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Full text of "Modern Mechanical Engineering Vol-I"



while they definitely fix a line, the cylinder is free to expand along the dowels
as it gets hot. These dowels are usually placed about midway along the
cylinder length, and the expansion thus takes place in both directions from
this line. In other cases, the dowels are fixed at the exhaust end of the
cylinder, and the whole expansion thus takes place in the one direction
viz. towards the H.P. end. It is necessary, of course, to have a fixedrpoint
on the cross transverse datum line, so as to control definitely the direction
of the sideways expansion. This fixed point is formed by vertical keys at
both the H.P. and L.P. ends of the cylinder, set half in the bedplate and
half in projections from the cylinder on the vertical centre line. These
keys enable the cylinder to breathe vertically, but keep the cylinder central
sideways under all conditions, and thus compel the expansion (lateral) to
take place equally on both sides. The dowels should be made an easy tap-
ping fit, and the holes through the
cylinder feet, through which the
holding-down bolts pass, should be
at least J in. bigger in diameter than
the bolt, so as to allow the cylinder
to expand and move laterally when
heated. The bolts, therefore, have
to be of special construction; they are
known as collar or shoulder bolts,
and are shown, together with the
corresponding type of stud, in the
accompanying sketches. A special
washer is always used under the
head of the bolt or under the nut
of the stud, and it will be seen that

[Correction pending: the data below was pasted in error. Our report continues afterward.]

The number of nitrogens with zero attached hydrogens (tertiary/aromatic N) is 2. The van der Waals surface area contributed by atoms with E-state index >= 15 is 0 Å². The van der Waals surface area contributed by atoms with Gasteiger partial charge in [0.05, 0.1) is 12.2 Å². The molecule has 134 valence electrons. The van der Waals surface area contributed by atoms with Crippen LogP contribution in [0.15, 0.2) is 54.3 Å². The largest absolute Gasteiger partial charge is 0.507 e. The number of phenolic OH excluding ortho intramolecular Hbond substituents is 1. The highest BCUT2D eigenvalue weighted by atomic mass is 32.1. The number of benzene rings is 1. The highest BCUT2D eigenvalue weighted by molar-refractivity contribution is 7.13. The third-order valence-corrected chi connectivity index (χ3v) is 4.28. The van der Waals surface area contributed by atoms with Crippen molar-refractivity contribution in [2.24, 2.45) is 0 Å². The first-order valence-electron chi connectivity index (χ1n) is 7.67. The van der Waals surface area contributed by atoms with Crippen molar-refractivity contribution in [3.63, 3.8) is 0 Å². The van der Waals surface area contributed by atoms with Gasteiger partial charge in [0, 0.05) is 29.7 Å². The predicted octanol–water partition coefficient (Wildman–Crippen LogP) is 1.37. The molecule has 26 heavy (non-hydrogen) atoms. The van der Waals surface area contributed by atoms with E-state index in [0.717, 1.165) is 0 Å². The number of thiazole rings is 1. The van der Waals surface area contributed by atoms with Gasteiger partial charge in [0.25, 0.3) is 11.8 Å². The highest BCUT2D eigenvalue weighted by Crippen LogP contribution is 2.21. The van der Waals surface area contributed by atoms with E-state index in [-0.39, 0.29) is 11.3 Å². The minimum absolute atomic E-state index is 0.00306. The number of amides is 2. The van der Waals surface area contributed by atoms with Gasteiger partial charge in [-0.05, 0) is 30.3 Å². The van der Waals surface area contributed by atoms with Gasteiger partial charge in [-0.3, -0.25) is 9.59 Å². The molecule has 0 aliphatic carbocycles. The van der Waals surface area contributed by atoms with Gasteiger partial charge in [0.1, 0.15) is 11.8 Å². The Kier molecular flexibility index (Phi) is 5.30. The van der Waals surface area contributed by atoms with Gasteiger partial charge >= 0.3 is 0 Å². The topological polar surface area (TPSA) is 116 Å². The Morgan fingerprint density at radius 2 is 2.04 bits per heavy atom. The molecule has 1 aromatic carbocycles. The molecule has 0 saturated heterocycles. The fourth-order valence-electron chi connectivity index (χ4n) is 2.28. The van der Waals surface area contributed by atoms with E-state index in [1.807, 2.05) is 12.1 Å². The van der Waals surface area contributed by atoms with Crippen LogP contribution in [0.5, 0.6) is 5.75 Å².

when the bolt is tightened hard down on the shoulder, and the length from
shoulder to under side of head is just correct, that the cylinder, while de-
finitely held down, can move or expand sideways as required. In order to
get the exact length of the bolt, from shoulder to head, the bolt is tightened
down with the collar in position, and the amount of slack between the collar
and the head is then measured with feeler gauges, and the length from
shoulder to head is then reduced by the figure obtained with the feelers,
with the exception of two thousandths, which is left on in order to provide
a very small clearance between the bolt head and washer, and thus allow the
cylinder to expand.

Before jointing up any steam-pipe,-or the valve chest to the cylinder
bottom half, they should be carefully examined for any loose material, e.g.
nuts, pieces of steel, borings, &c., that may have lodged in the steam passages;
in the case of steam-pipes it is very advisable to either draw a heavy chain
through them repeatedly, or to tap them all over the external surface with
a heavy hand hammer, or to do both, in order to loosen any scale or rust
that may have formed inside the pipes, due to the " weathering of the
hard skin on the inside of the pipes. In particular, the steam-nozzles should

Fig. 6.—Holding-down Shouldered Bolt to allow for
Expansion and Contraction of Cylinder Feet relative
to Bedplate
x, Bedplate. 2, Cylinder feet. 3, Bolt shoulder.
4, -002 in. for sliding clearance. 5, Clearance round
bolt for expansion of cylinder relative to bedplate.